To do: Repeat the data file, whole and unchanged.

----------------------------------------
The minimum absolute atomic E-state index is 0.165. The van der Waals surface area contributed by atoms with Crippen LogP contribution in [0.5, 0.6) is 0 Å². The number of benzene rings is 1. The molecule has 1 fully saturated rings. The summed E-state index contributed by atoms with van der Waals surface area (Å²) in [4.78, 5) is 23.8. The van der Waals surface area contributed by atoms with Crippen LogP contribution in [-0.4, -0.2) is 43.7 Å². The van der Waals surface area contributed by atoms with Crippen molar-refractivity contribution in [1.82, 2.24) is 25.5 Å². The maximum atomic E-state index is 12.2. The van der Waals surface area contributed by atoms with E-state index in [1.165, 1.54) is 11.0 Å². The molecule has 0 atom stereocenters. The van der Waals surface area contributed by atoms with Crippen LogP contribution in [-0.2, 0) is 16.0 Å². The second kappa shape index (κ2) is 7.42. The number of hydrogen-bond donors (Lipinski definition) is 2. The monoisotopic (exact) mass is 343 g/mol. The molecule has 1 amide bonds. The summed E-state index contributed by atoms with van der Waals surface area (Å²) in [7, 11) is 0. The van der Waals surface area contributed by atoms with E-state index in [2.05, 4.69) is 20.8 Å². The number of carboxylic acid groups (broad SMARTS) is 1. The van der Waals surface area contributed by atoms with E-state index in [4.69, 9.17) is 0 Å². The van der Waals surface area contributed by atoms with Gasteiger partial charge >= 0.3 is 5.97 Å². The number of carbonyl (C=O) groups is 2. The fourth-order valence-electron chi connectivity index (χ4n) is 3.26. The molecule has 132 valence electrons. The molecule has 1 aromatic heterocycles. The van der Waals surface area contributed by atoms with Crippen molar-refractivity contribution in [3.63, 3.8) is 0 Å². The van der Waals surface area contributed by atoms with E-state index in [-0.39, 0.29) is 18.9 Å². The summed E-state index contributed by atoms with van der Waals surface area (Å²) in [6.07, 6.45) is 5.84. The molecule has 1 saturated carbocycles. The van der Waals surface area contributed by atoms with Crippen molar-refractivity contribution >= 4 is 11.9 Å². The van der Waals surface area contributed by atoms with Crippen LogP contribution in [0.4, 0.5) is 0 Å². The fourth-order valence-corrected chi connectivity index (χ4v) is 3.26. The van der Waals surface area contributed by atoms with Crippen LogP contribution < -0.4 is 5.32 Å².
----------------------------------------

The minimum absolute atomic E-state index is 0.165. The van der Waals surface area contributed by atoms with Crippen LogP contribution in [0.5, 0.6) is 0 Å². The number of benzene rings is 1. The molecule has 1 fully saturated rings. The summed E-state index contributed by atoms with van der Waals surface area (Å²) in [4.78, 5) is 23.8. The van der Waals surface area contributed by atoms with Crippen LogP contribution in [-0.4, -0.2) is 43.7 Å². The van der Waals surface area contributed by atoms with Crippen molar-refractivity contribution in [1.82, 2.24) is 25.5 Å². The maximum atomic E-state index is 12.2. The van der Waals surface area contributed by atoms with E-state index in [1.165, 1.54) is 11.0 Å². The molecule has 0 atom stereocenters. The van der Waals surface area contributed by atoms with Crippen LogP contribution in [-0.2, 0) is 16.0 Å². The second kappa shape index (κ2) is 7.42. The number of hydrogen-bond donors (Lipinski definition) is 2. The monoisotopic (exact) mass is 343 g/mol. The molecule has 1 amide bonds. The summed E-state index contributed by atoms with van der Waals surface area (Å²) in [7, 11) is 0. The van der Waals surface area contributed by atoms with E-state index in [2.05, 4.69) is 20.8 Å². The number of carboxylic acid groups (broad SMARTS) is 1. The van der Waals surface area contributed by atoms with E-state index in [4.69, 9.17) is 0 Å². The van der Waals surface area contributed by atoms with Gasteiger partial charge >= 0.3 is 5.97 Å². The number of carbonyl (C=O) groups is 2. The fourth-order valence-electron chi connectivity index (χ4n) is 3.26. The molecule has 132 valence electrons. The molecule has 1 aromatic heterocycles. The van der Waals surface area contributed by atoms with Crippen molar-refractivity contribution in [3.63, 3.8) is 0 Å². The van der Waals surface area contributed by atoms with E-state index in [-0.39, 0.29) is 18.9 Å². The summed E-state index contributed by atoms with van der Waals surface area (Å²) in [6.07, 6.45) is 5.84. The molecule has 1 saturated carbocycles. The van der Waals surface area contributed by atoms with Crippen molar-refractivity contribution >= 4 is 11.9 Å². The van der Waals surface area contributed by atoms with Crippen LogP contribution in [0.4, 0.5) is 0 Å². The fourth-order valence-corrected chi connectivity index (χ4v) is 3.26. The van der Waals surface area contributed by atoms with Crippen LogP contribution < -0.4 is 5.32 Å².